The film Deep Water takes us back to another age of sailing exploits. Set against the backdrop of Britain in the 1960s, it tells the tragic tale of Donald Crowhurst's disappearance at sea during the very first Sunday Times Golden Globe solo, non-stop, round-the-world boat race.
Crowhurst was a 36-year-old former RAF pilot with an ailing small electronics company and, at best, an enthusiastic weekend sailor, so what convinced him he should go to sea for nine months is anyone's guess (Chay Blyth described the worst of the weather as "like being in hell with instructions").
He was also an inventor, the pioneer of the on-board computer and had a self-righting mechanism in case of capsize on his triple-hulled boat. Such technology may be taken for granted today, but if you were to force everyone back to flying in biplanes, then you could begin to understand the enormous advances that have taken place in yacht design and engineering in the last 40 years. In 1969, my advance weather system was a barometer from the wall of a pub.
Today, I am lucky. It's as if the Wright Brothers were allowed to come back 40 years on and told they could pilot Concorde. Well, 53 days into the Velux 5 Oceans race and some 37 years after winning the Golden Globe in Suhaili, that's exactly what I have been granted in sailing terms.
The Golden Globe has been described to me as not really a race. How totally wrong. It was a race, like the race to the South Pole between Amundsen and Scott, and there was everything to go for. Like the two polar travellers, we did not know in those days if a non-stop circumnavigation was going to be possible; we thought it might be and went to sea on that basis, but most people thought that none of us would make it. Some delighted in telling us so.
This did create a very different psychological approach. To put it simply, as I have said before, that was hell, this is fun. I have nothing to lose. This time around, in my rocket ship Saga Insurance, I know the voyage can be achieved; it is no longer pathfinding and I don't have to exercise the caution that goes with exploring. The sailing differences are huge, also. Suhaili is a very forgiving ketch with no large sails and so everything was manageable. If you got caught out by a squall you could deal with it.
On Saga Insurance, the sails are four times the size, much stronger, and if they are up when a squall hits that's where they stay until it passes because the boat will be on her side and you won't be able to reach anything to reduce the pressure. Saga Insurance is a much harder and more demanding boat to sail, but the compensation is that she is at least two to three times faster, so the deprivation that is a part of solo sailing around the world ought to be over sooner.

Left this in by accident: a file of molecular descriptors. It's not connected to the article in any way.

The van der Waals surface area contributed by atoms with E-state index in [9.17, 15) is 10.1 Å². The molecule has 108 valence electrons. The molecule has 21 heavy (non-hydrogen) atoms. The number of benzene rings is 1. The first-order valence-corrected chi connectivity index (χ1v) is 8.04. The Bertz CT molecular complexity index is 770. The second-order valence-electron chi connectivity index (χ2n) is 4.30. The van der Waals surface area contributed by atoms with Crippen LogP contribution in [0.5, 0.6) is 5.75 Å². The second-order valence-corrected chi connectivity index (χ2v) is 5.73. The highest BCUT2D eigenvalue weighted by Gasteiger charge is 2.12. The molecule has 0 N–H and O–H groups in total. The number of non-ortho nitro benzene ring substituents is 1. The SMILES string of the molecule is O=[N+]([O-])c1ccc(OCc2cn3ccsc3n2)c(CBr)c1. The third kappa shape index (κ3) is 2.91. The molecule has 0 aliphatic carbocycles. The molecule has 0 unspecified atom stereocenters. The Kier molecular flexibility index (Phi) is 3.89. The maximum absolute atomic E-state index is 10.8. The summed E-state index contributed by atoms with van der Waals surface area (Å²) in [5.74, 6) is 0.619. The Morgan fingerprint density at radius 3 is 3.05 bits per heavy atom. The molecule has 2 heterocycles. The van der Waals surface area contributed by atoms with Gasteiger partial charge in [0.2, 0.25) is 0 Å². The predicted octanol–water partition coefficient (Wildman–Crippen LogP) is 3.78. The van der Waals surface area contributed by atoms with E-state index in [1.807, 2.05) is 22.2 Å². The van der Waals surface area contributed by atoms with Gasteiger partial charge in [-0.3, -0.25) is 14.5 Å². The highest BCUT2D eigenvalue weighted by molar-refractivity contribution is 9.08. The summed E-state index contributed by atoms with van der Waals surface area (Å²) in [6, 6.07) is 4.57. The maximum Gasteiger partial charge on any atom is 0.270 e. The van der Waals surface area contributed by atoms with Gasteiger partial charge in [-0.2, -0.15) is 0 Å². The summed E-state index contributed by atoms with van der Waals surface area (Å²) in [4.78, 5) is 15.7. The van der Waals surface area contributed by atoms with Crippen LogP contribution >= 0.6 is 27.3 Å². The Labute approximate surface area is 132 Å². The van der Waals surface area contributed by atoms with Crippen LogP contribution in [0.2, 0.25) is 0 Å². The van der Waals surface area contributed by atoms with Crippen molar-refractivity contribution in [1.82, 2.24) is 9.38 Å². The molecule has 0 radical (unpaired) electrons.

The other difference is in communications. Then, they hardly existed. Once you sailed, you tried to call in once a week and it was never a good line. In my case, the radio broke down after a couple of months so I just disappeared as far as the rest of the world was concerned until I turned up off Melbourne, handed over some mail, and apart from a quick chat off New Zealand disappeared for a further four-and-a-half months. If anything went wrong there were no means of advising anyone, you simply disappeared.
Now we have so many satellite gadgets there is constant communication, and if things go wrong you can tell the world instantly - as we saw when Alex Thomson lost his keel a fortnight ago.
Regarding Crowhurst's voyage, you must remember that he was just a name to me at the time. I only heard about him when I was off New Zealand [in November, as Crowhurst's vessel was still languishing in the North Atlantic, while the two other remaining competitors, Bernard Moitessier in The Roaring Forties and naval commander Nigel Tetley in Victress, were, respectively, close to Knox-Johnston's vessel and making progress on the Southern Ocean].
I knew from an unguarded remark by Francis Chichester, who in 1967 had become the first to sail single-handed around the world, stopping only in Australia, that he and Craif Rich (yes, our weather man) had some serious doubts about Crowhurst's voyage, which would have led to an investigation when he got back. I learnt in the Sunday Mirror offices that his boat had been found abandoned. At that time, only 12 people knew, but it came out pretty quickly that he had been broadcasting false progress reports.
Obviously, I had never met him and could only feel sorry for a fellow human being who had got himself into a situation he did not feel he could back out from. Deep Water's Al Morrow, has said: "What I felt about Donald was that although not all of us would go to sea, the situation was one that any of us could have got ourselves into. You tell one tiny lie, and that turns into another lie, and suddenly there's no way out. The other thing that struck me is that being on your own for nine months at sea is such a unique thing. You have no one to speak to. He must have been so lonely."
So I did give part of the winning purse to his family, because he left a widow and four small children. The other participants whose campaigns ended in failure were still able to look after themselves - find jobs and so on.
The reception I received from the people when I stepped ashore at Falmouth in 1969 was fantastic. It can never be repeated. Moitessier had dropped out after rounding the Cape of Good Horn, deciding simply to carry on sailing round the world a second time, and in a message to The Sunday Times he announced: "I continue non-stop because I'm happy at sea and perhaps because I want to save my soul."
As for Crowhurst and Deep Water, his widow, Clare, has said: "I think as far as anyone knows, the film has told the story of Donald's voyage as truthfully as it can."
'Deep Water' opens today; Sir Robin Knox-Johnston is currently competing in the Velux 5 Oceans race, a single-handed round-the-world yacht raceReuse content